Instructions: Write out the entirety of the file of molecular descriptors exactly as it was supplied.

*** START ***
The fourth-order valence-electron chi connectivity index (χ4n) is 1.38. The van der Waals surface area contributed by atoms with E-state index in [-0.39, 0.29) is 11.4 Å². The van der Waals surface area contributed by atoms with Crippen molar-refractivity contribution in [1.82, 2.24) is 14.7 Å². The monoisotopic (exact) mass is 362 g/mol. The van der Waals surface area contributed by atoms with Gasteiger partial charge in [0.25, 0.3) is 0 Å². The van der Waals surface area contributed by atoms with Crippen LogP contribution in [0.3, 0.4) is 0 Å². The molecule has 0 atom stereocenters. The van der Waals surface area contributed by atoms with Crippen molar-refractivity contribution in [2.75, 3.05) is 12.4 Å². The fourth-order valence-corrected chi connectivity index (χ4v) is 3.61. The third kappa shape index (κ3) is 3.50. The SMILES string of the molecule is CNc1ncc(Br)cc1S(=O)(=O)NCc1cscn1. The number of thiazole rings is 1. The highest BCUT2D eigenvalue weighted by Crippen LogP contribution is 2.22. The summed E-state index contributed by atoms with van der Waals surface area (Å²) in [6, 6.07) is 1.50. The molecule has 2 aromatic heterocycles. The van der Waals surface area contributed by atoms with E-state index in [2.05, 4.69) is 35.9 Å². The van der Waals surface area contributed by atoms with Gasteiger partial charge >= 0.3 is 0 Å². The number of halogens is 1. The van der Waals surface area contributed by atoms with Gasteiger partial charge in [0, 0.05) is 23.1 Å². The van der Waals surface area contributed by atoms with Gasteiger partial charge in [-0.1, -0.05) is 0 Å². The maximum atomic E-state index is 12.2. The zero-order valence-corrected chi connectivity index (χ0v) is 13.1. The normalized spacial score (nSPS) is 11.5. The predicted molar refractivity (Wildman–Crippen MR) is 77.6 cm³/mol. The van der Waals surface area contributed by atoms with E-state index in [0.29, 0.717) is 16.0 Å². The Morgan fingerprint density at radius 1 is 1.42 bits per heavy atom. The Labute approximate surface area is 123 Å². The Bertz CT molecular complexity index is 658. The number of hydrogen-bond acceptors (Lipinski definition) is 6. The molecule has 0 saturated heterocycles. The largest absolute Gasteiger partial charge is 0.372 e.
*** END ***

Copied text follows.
The fourth-order valence-electron chi connectivity index (χ4n) is 1.38. The van der Waals surface area contributed by atoms with E-state index in [-0.39, 0.29) is 11.4 Å². The van der Waals surface area contributed by atoms with Crippen molar-refractivity contribution in [1.82, 2.24) is 14.7 Å². The monoisotopic (exact) mass is 362 g/mol. The van der Waals surface area contributed by atoms with Gasteiger partial charge in [0.25, 0.3) is 0 Å². The van der Waals surface area contributed by atoms with Crippen LogP contribution in [0.3, 0.4) is 0 Å². The molecule has 0 atom stereocenters. The van der Waals surface area contributed by atoms with Crippen molar-refractivity contribution in [2.75, 3.05) is 12.4 Å². The fourth-order valence-corrected chi connectivity index (χ4v) is 3.61. The third kappa shape index (κ3) is 3.50. The SMILES string of the molecule is CNc1ncc(Br)cc1S(=O)(=O)NCc1cscn1. The number of thiazole rings is 1. The highest BCUT2D eigenvalue weighted by Crippen LogP contribution is 2.22. The summed E-state index contributed by atoms with van der Waals surface area (Å²) in [6, 6.07) is 1.50. The molecule has 2 aromatic heterocycles. The van der Waals surface area contributed by atoms with E-state index in [2.05, 4.69) is 35.9 Å². The van der Waals surface area contributed by atoms with Gasteiger partial charge >= 0.3 is 0 Å². The number of halogens is 1. The van der Waals surface area contributed by atoms with Gasteiger partial charge in [0, 0.05) is 23.1 Å². The van der Waals surface area contributed by atoms with Gasteiger partial charge in [-0.1, -0.05) is 0 Å². The maximum atomic E-state index is 12.2. The zero-order valence-corrected chi connectivity index (χ0v) is 13.1. The normalized spacial score (nSPS) is 11.5. The predicted molar refractivity (Wildman–Crippen MR) is 77.6 cm³/mol. The van der Waals surface area contributed by atoms with E-state index in [0.29, 0.717) is 16.0 Å². The Morgan fingerprint density at radius 1 is 1.42 bits per heavy atom. The Labute approximate surface area is 123 Å². The Bertz CT molecular complexity index is 658. The number of hydrogen-bond acceptors (Lipinski definition) is 6. The molecule has 0 saturated heterocycles. The largest absolute Gasteiger partial charge is 0.372 e.